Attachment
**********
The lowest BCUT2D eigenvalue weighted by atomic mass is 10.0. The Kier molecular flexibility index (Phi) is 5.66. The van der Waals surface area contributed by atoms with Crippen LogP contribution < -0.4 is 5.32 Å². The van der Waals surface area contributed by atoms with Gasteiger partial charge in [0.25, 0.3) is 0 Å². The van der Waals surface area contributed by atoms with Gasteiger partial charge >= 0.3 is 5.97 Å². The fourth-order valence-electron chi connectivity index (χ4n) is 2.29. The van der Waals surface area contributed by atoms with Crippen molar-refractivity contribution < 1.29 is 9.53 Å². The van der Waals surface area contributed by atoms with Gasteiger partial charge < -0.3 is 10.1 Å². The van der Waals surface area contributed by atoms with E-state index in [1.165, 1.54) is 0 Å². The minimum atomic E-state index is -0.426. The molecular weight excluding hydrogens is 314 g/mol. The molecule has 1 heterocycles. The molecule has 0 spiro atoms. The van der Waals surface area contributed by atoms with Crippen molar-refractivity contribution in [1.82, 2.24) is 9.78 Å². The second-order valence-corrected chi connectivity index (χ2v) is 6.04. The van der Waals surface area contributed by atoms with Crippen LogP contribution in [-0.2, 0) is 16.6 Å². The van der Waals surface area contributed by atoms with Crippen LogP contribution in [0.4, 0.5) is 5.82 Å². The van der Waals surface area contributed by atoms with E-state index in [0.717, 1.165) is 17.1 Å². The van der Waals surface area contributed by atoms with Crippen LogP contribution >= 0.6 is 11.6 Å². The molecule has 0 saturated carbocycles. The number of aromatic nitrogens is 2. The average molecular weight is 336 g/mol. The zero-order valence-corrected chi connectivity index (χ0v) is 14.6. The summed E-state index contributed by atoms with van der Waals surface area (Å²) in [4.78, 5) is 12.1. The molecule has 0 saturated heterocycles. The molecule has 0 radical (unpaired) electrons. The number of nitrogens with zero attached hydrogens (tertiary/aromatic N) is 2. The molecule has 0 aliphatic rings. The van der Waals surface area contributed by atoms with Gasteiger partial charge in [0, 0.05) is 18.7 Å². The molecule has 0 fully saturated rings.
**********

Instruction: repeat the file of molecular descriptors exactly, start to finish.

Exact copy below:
The lowest BCUT2D eigenvalue weighted by atomic mass is 10.0. The Kier molecular flexibility index (Phi) is 5.66. The van der Waals surface area contributed by atoms with Crippen LogP contribution < -0.4 is 5.32 Å². The van der Waals surface area contributed by atoms with Gasteiger partial charge in [0.25, 0.3) is 0 Å². The van der Waals surface area contributed by atoms with Gasteiger partial charge >= 0.3 is 5.97 Å². The fourth-order valence-electron chi connectivity index (χ4n) is 2.29. The van der Waals surface area contributed by atoms with Crippen molar-refractivity contribution < 1.29 is 9.53 Å². The van der Waals surface area contributed by atoms with Gasteiger partial charge < -0.3 is 10.1 Å². The van der Waals surface area contributed by atoms with E-state index in [1.165, 1.54) is 0 Å². The minimum atomic E-state index is -0.426. The molecular weight excluding hydrogens is 314 g/mol. The molecule has 1 heterocycles. The molecule has 0 spiro atoms. The van der Waals surface area contributed by atoms with Crippen molar-refractivity contribution in [1.82, 2.24) is 9.78 Å². The second-order valence-corrected chi connectivity index (χ2v) is 6.04. The van der Waals surface area contributed by atoms with Crippen LogP contribution in [-0.2, 0) is 16.6 Å². The van der Waals surface area contributed by atoms with Crippen LogP contribution in [0.4, 0.5) is 5.82 Å². The van der Waals surface area contributed by atoms with E-state index in [0.717, 1.165) is 17.1 Å². The van der Waals surface area contributed by atoms with Crippen LogP contribution >= 0.6 is 11.6 Å². The molecule has 0 saturated carbocycles. The number of aromatic nitrogens is 2. The average molecular weight is 336 g/mol. The zero-order valence-corrected chi connectivity index (χ0v) is 14.6. The summed E-state index contributed by atoms with van der Waals surface area (Å²) in [4.78, 5) is 12.1. The molecule has 0 saturated heterocycles. The molecule has 0 radical (unpaired) electrons. The number of nitrogens with zero attached hydrogens (tertiary/aromatic N) is 2. The molecule has 0 aliphatic rings. The van der Waals surface area contributed by atoms with Gasteiger partial charge in [0, 0.05) is 18.7 Å². The molecule has 0 fully saturated rings.